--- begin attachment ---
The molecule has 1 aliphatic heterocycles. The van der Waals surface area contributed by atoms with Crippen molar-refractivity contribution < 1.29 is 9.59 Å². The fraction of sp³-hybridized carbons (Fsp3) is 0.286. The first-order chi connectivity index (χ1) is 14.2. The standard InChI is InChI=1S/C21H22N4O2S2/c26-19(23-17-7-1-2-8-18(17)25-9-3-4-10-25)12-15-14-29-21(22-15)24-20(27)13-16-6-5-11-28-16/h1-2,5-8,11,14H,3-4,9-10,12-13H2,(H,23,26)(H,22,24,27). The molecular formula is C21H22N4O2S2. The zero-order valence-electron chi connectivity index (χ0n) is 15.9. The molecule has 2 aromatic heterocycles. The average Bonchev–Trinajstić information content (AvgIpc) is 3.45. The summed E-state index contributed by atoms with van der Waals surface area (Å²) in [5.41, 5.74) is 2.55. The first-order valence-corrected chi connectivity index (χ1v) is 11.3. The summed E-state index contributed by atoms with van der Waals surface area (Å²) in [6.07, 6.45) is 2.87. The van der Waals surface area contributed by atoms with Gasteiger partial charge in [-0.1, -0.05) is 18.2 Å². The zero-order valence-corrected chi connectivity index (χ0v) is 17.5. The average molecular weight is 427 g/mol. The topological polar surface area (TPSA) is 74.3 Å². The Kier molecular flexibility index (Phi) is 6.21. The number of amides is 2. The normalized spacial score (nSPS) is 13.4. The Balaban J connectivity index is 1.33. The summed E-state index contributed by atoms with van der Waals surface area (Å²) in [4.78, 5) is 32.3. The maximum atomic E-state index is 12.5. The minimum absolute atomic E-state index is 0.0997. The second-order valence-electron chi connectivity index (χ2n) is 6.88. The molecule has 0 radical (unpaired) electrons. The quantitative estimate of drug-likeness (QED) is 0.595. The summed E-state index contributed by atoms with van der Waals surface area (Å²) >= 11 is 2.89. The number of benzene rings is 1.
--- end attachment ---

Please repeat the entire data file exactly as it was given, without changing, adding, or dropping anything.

The molecule has 1 aliphatic heterocycles. The van der Waals surface area contributed by atoms with Crippen molar-refractivity contribution < 1.29 is 9.59 Å². The fraction of sp³-hybridized carbons (Fsp3) is 0.286. The first-order chi connectivity index (χ1) is 14.2. The standard InChI is InChI=1S/C21H22N4O2S2/c26-19(23-17-7-1-2-8-18(17)25-9-3-4-10-25)12-15-14-29-21(22-15)24-20(27)13-16-6-5-11-28-16/h1-2,5-8,11,14H,3-4,9-10,12-13H2,(H,23,26)(H,22,24,27). The molecular formula is C21H22N4O2S2. The zero-order valence-electron chi connectivity index (χ0n) is 15.9. The molecule has 2 aromatic heterocycles. The average Bonchev–Trinajstić information content (AvgIpc) is 3.45. The summed E-state index contributed by atoms with van der Waals surface area (Å²) in [5.41, 5.74) is 2.55. The first-order valence-corrected chi connectivity index (χ1v) is 11.3. The summed E-state index contributed by atoms with van der Waals surface area (Å²) in [6.07, 6.45) is 2.87. The van der Waals surface area contributed by atoms with Gasteiger partial charge in [-0.1, -0.05) is 18.2 Å². The zero-order valence-corrected chi connectivity index (χ0v) is 17.5. The average molecular weight is 427 g/mol. The topological polar surface area (TPSA) is 74.3 Å². The Kier molecular flexibility index (Phi) is 6.21. The number of amides is 2. The normalized spacial score (nSPS) is 13.4. The Balaban J connectivity index is 1.33. The summed E-state index contributed by atoms with van der Waals surface area (Å²) in [4.78, 5) is 32.3. The maximum atomic E-state index is 12.5. The minimum absolute atomic E-state index is 0.0997. The second-order valence-electron chi connectivity index (χ2n) is 6.88. The molecule has 0 radical (unpaired) electrons. The quantitative estimate of drug-likeness (QED) is 0.595. The summed E-state index contributed by atoms with van der Waals surface area (Å²) >= 11 is 2.89. The number of benzene rings is 1.